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- Crude oil floats near US$70 to start the week amid rising demand and ongoing production cuts from OPEC+.
- Earlier, Brent crude oil prices took off over US$70 per barrel after an oil facility in Saudi Arabia was assaulted by a drone on 7 March 2021.
- China is expected to release positive industrial production and retail sales data today, further fuelling the oil momentum.
The world has started creeping out of the claws of COVID-19 and put back life to the pre-pandemic levels. Crude oil prices soared up on Monday, with Brent drifting near $70 a barrel. The oil momentum is driven by fuel demand recovery amid global vaccination drive and output cuts from major producers.
Besides, world’s second largest oil consumer China is expected to release positive industrial production and retail sales data today, further fuelling the oil momentum. Additionally, Joe Biden’s US$1.9 trillion stimulus package is also fuelling the crude oil bulls, while the stimulus money will start hitting the bank accounts of people this week.
The year 2020 smothered economic growth. The prices of crude oil dipped to almost non-existing levels in April 2020, registering the period as the darkest phase of the oil industry. The WTI crude oil dipped to negative levels for the first time in the oil and gas industry’s history.
The turnaround story for crude oil in 2021, however, is closely eyed by traders around the world.
In the wake of a strong recovery in crude oil prices, various ASX energy stocks have gained amazing climbs. Gas producer Santos (ASX: STO) soared as much as 3.2%, recording the second consecutive session of gains on 12 March 2021. Beach Energy (ASX: BPT) and Origin Energy (ASX: ORG) soared above 1% on Monday.
Oil’s Remarkable Journey
Crude oil faced big hurdles in its 2020 journey. Market uncertainties during the first half of 2020 and crude oil supply glut pulled the Brent crude oil prices from a monthly average of US$64 per barrel in January to US$18 per barrel in April.
With the start of summer, the prices started to accelerate in June on the back of ease in lockdown and OPEC’s significant decision to curb the production, channelising the market’s oil glut first.
Notably, oil prices started to rebound in the second half of 2020 as an aftermath of OPEC and its allies' significant decision to continue the production cuts in July too. Further, by the end of the year, the cartel announced to adjust the production of 0.5Mbpd from January 2021, witnessing progress in demand and a drop in inventories.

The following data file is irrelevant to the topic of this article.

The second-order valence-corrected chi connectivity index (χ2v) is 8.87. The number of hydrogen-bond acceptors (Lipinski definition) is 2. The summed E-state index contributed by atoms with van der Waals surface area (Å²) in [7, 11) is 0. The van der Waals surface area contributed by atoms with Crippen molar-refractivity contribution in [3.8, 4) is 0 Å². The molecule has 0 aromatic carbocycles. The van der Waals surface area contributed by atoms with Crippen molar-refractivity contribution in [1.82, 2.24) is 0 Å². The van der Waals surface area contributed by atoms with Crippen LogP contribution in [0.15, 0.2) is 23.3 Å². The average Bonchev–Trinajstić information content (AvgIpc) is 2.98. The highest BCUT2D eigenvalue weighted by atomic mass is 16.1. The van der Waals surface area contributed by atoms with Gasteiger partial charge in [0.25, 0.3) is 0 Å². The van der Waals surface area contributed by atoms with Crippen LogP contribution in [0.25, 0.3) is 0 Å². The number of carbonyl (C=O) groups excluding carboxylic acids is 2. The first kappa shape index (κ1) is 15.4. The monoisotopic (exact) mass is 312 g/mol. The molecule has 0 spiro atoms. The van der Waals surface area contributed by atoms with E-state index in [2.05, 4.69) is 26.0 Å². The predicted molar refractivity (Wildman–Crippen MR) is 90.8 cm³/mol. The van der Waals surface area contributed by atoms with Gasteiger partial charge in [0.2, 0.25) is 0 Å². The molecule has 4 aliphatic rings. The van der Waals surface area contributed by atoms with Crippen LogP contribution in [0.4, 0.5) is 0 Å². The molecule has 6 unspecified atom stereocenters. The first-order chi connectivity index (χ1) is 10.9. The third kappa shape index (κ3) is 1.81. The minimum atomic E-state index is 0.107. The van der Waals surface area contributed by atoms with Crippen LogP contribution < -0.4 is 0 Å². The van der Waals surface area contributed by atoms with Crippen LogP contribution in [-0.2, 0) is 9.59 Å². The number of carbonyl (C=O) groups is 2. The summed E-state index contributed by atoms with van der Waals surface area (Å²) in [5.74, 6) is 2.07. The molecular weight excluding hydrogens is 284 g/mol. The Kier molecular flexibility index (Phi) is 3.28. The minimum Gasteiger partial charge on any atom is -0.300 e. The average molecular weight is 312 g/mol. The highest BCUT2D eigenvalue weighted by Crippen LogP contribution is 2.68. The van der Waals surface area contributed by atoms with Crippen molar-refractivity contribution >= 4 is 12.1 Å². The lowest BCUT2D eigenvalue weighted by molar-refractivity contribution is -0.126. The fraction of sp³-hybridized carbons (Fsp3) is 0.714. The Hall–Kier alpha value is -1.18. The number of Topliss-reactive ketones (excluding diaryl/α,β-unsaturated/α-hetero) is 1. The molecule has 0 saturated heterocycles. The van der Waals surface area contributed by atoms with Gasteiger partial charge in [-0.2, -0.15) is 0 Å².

Oil Bulls Fuelled Again
A tiptoeing stimulus on the back of various government packages, relaxed COVID lockdowns and vaccine rollouts is pumping the economy's engine again.
Notably, the prices of Brent crude surpassed US$70 per barrel, breaking the lows of the past 14 months on 8 March 2021, followed by a drone attack on Saudi Arabia’s storage tank in the Ras Tanura export terminal.
The surprise move of OPEC and its allies also boosted the oil prices earlier when the cartel decided to continue the production cuts in April too. Previously in February, a chilling Texas storm dented the US’s crude oil supply with the shutdown of operations.
The oil watchers were particularly very surprised by the cartel's decision and believed that the coalition wants to tighten the market betting on US shale, that it will not rebound in the near future amid oil price hikes.
In the wake of soaring demand and ongoing production cuts leading to a bullish crude oil market, EIA has lifted its 2021 Brent crude oil price forecast by US$10 per barrel to lie between US$65-US$70 per barrel during March and April.
EIA also forecasts that WTI prices will average at US$63.50 per barrel in both March and April 2021. In addition to that, as per Refinitiv, UBS has also lifted its 2021 oil price forecasts to US$65.5 per barrel from US$57 per barrel , and from US$60 per barrel to US$62 per barrel for 2022.